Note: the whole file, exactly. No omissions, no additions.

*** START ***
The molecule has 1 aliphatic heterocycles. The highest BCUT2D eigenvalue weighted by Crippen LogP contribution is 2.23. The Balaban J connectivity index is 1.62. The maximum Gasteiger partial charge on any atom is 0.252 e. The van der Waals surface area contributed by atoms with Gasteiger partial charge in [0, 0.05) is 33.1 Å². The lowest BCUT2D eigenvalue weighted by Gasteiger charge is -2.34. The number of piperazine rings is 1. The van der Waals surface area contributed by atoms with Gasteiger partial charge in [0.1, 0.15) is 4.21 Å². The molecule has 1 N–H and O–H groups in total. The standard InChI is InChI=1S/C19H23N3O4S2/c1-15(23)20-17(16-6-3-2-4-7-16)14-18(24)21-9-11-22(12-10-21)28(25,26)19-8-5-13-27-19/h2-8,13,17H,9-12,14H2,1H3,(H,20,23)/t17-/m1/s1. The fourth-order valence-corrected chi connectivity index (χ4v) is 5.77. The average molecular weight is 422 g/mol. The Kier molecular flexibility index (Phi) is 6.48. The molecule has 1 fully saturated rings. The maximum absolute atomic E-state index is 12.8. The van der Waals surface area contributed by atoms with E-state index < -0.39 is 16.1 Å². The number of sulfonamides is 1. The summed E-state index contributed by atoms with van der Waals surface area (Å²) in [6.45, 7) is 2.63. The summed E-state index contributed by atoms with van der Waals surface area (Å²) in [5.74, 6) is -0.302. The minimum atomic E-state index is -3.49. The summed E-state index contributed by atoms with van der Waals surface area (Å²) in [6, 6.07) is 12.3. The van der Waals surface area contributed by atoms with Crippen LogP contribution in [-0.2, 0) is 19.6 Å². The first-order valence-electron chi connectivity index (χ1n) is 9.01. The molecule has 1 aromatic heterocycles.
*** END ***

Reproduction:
The molecule has 1 aliphatic heterocycles. The highest BCUT2D eigenvalue weighted by Crippen LogP contribution is 2.23. The Balaban J connectivity index is 1.62. The maximum Gasteiger partial charge on any atom is 0.252 e. The van der Waals surface area contributed by atoms with Gasteiger partial charge in [0, 0.05) is 33.1 Å². The lowest BCUT2D eigenvalue weighted by Gasteiger charge is -2.34. The number of piperazine rings is 1. The van der Waals surface area contributed by atoms with Gasteiger partial charge in [0.1, 0.15) is 4.21 Å². The molecule has 1 N–H and O–H groups in total. The standard InChI is InChI=1S/C19H23N3O4S2/c1-15(23)20-17(16-6-3-2-4-7-16)14-18(24)21-9-11-22(12-10-21)28(25,26)19-8-5-13-27-19/h2-8,13,17H,9-12,14H2,1H3,(H,20,23)/t17-/m1/s1. The fourth-order valence-corrected chi connectivity index (χ4v) is 5.77. The average molecular weight is 422 g/mol. The Kier molecular flexibility index (Phi) is 6.48. The molecule has 1 fully saturated rings. The maximum absolute atomic E-state index is 12.8. The van der Waals surface area contributed by atoms with E-state index < -0.39 is 16.1 Å². The number of sulfonamides is 1. The summed E-state index contributed by atoms with van der Waals surface area (Å²) in [6.45, 7) is 2.63. The summed E-state index contributed by atoms with van der Waals surface area (Å²) in [5.74, 6) is -0.302. The minimum atomic E-state index is -3.49. The summed E-state index contributed by atoms with van der Waals surface area (Å²) in [6, 6.07) is 12.3. The van der Waals surface area contributed by atoms with Crippen LogP contribution in [-0.2, 0) is 19.6 Å². The first-order valence-electron chi connectivity index (χ1n) is 9.01. The molecule has 1 aromatic heterocycles.